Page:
Wednesday, 28 September 2011

The Job Hunt: A Game of Statistics.

I have officially been on the job hunt for a week and a half now, making a full time job of it and really trying to get results as soon as possible. It’s hard work though. That I can think of, there are 3 main methods of applying for jobs:

1) Using the people you know and nabbing a job off them; by far one of the most effective forms of job attainment.
2) Trawling through the papers/online and applying for advertised positions. 
3) Sending your CV out speculatively and hoping for a stroke of luck.

Due to an embarrassingly limited network, Option 1 is limited for me. Option 2 is always good, but then they say that about 70% of jobs aren’t advertised. And I find that the right jobs are only really every advertised every other week or so. That leaves Option 3 as my go-to method. I think I’m off to a good start – probably contacted about 30 people so far. I’ve been surprised by the amount of responses I’ve had, probably about half… I mean they’re not positive responses but at least people are actually replying to me (I was expecting a sea of silence).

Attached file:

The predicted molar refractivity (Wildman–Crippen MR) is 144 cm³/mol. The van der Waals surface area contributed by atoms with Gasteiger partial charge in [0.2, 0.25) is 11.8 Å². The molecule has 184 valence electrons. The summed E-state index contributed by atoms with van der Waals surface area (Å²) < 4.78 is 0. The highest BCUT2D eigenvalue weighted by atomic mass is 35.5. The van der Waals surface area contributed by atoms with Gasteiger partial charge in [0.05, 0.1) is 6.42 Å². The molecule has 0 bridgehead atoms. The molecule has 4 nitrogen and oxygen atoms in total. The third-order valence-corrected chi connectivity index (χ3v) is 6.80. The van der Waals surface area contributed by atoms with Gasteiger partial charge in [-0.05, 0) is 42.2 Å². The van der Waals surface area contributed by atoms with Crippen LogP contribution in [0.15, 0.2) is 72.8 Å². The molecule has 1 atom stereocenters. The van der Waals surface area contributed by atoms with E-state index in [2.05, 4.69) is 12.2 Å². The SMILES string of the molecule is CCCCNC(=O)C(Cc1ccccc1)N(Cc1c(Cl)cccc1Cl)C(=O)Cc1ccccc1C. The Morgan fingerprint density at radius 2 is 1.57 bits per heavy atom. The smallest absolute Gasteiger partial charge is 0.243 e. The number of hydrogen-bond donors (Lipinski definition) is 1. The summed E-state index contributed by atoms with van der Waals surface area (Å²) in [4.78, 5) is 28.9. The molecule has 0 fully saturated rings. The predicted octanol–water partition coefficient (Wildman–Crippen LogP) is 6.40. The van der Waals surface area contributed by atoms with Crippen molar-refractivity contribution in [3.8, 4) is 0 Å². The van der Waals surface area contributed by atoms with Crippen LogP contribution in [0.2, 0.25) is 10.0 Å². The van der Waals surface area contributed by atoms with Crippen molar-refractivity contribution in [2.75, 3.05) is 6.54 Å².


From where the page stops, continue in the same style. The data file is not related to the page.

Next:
So I thought I would look up the numbers on job applications and recruitment. A brief glance online, and it would seem that the average person can send about 50-100 applications off (speculatively that is) and get about 3-10 interviews from that, and then maybe get 1 firm job offer. Add to that the fact that I am a graduate with limited experience in a depressed job market, and I’m going to assume that I should double those odds. But then, I don’t know, maybe my masters will give me a bit of an advantage. So that’s basically about 150 speculative applications that I need to send off.

I’m sorry I just need a minute to let that soak in… and have a bit of a cry.

OK, OK, well I mean that’s alright? I mean after a week of research, I’ve sent 30 off in a couple days. Got 12 responses in all, of which 1 and ½ are actually potentially useful. I just need to keep them coming. I’m going to play those statistics like a dog chasing its own tail. And yes, it feels like that sometimes, going round and round in circles that is. At the rate I’m going, I could have my 150 applications out in about a month, and I will just have to see how far that gets me. And who knows, I may beat those statistics! Positive thinking right… 

The question is: how do you keep your head held high after endless rejections? 'Hope' is a good start. I'll see how far that gets me.